Great wee box
Look forward to your next project
welcome to LJ’s

-- Who is the happiest of men? He who values the merits of others, and in their pleasure takes joy, even as though 'twere his own. --Johann Wolfgang von Goethe

View RussInMichigan's profile


600 posts in 2977 days

#4 posted 01-06-2013 01:36 PM


Wonderful project, nicely done.

Welcome to LumberJocks.

I really like your lid-through-the-end design. I make a lot of sliding lid boxes, mostly of the presentation sort, for the various types of puzzles like to make. I’ll be adding your design to my list of box design references.

Thanks for posting and Welcome again.


View PDK's profile


46 posts in 2164 days

#5 posted 01-06-2013 02:07 PM

Rick: Great tips – thank you for sharing them. I did run dado/rabbett cuts at the ends of the bottom – I guess I didn’t take a good pic of them, but it does appear in ever so subtly in the photo where the 3-sides are opened and exposed. The bottom fit quite snuggly when it was rough-assembled, and after anchoring the felt and wedging it in there, it might take a small nuclear blast for it to dislodge. I like your magnet tip – I will implement that next time I do a sliding lid box.

Russ: I contemplated securing (gluing) small pieces of maple (1/2” wide) to the underside and top of the lid to prevent it from sliding all the way out. I decided against it because it would cover up more of the wenge, which I love as an accent. Given that you have created a number of sliding top boxes, I have to ask if you ever implement some “device” to keep the lid from sliding out all the way?

Back to the drawing board and “shop.”


-- - The day I stop learning is the day I stop living.

View DanoP's profile


135 posts in 2536 days

#6 posted 01-06-2013 02:41 PM

Welcome to LJs!

Well done on the box. It looks like you have a true “eye” for contrast and layout and (in my opinion) most important, functionality. I look forward to seeing more of your posts.

Key phrase to remember: “You know honey, I could make one of those for you much better and way cheaper if I only had a—-(insert the name of any tool here).

-- We've got enough youth. Let's search for a fountain of smart.

View MrLaughingbrook's profile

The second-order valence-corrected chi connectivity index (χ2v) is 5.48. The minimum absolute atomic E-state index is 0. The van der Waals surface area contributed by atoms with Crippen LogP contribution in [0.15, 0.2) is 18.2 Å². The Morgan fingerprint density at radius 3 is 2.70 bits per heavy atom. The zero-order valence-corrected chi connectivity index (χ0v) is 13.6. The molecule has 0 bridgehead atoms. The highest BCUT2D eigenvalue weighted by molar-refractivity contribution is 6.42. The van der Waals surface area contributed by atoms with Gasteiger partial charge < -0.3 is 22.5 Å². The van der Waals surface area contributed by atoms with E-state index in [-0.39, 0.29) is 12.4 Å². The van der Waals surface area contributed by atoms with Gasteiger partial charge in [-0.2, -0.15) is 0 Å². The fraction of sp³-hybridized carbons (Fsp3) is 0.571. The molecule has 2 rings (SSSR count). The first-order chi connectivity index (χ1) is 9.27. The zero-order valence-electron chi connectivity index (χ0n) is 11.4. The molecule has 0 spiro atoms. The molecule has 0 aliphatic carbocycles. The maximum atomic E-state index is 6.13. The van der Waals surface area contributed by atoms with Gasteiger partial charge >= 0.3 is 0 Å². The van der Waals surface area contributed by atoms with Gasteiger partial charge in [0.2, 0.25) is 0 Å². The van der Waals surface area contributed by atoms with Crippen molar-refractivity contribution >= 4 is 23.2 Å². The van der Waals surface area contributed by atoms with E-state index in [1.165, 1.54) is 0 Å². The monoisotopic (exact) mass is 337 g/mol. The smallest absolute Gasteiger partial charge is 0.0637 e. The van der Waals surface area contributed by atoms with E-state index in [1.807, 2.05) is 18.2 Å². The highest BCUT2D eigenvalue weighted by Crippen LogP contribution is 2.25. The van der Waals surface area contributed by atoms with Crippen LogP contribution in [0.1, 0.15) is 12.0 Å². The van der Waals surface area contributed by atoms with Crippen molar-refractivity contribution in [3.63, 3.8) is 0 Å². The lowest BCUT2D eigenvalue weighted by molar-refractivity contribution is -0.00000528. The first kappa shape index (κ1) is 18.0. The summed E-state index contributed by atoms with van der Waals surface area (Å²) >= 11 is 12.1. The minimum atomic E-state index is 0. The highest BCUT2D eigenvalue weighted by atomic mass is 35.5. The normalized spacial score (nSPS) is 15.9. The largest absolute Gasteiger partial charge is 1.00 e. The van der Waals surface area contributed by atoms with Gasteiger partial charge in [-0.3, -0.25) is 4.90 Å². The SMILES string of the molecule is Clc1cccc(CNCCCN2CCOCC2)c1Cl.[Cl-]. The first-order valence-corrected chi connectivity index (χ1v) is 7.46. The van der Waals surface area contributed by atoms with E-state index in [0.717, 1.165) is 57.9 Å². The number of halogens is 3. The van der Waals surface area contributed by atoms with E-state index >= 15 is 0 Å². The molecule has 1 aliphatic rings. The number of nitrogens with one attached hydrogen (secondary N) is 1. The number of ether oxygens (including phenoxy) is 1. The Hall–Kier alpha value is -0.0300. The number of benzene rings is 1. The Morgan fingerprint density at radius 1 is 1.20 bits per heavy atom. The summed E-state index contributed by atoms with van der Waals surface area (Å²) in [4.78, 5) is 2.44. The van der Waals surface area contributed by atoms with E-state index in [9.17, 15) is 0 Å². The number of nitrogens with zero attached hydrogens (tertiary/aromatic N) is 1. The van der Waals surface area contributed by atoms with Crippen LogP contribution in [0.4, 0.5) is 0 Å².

151 posts in 2164 days

#7 posted 01-06-2013 05:07 PM

I like the top design, through the side. Agreed that problem solving is much more fun than preplanning :) I usually find myself with a project part way done and no idea where to go next. I sit around with clipboard and paper between each phase.

-- MrLaughingbrook

View  woodshaver Tony C   's profile

woodshaver Tony C

6222 posts in 3549 days

#8 posted 01-06-2013 07:36 PM

A Spectacular freshman effort! I wouldn’t of known!
Welcome to Lumberjock’s!

-- St Augustine FL, Experience is the sum of our mistakes!

View gfadvm's profile


14940 posts in 2887 days

#9 posted 01-07-2013 02:41 AM

Nice and functional box. Love the sliding lid going through the end piece. Now you know the secret: simple little boxes…...aren’t!

-- " I'll try to be nicer, if you'll try to be smarter" gfadvm

View Dallas's profile


3599 posts in 2684 days

#10 posted 01-07-2013 03:55 AM

Square boxes of any size can be a bugger.
I’m playing with one now I made 2 years ago and never finished, but it started moving shortly after I built it and now I’m trying to finish it.

One suggestion I have is that on the bottom make feet instead of runners along the front/back or the sides. This means to cut out everything between the front back and sides except for the corners.

This way it will sit level no matter how unlevel most surfaces are.

It really looks great to me otherwise! I may steal this idea and reuse it!

-- Improvise.... Adapt...... Overcome!

View Surfside's profile


3389 posts in 2370 days

#11 posted 01-07-2013 05:08 PM

Nice work on the dovetail. Wonderfully made!

-- "someone has to be wounded for others to be saved, someone has to sacrifice for others to feel happiness, someone has to die so others could live"

View PDK's profile


46 posts in 2164 days

#12 posted 01-07-2013 07:59 PM


Great tip on the “feet” – thanks, I’ll definitely incorporate that at some point going forward. I thought about it for this project, but was a bit nervous about taking away more of the solid surface given its relatively diminutive stature.

-- - The day I stop learning is the day I stop living.

View mountiangirl's profile


5 posts in 1734 days

#13 posted 03-11-2014 01:54 PM

wow, beautiful!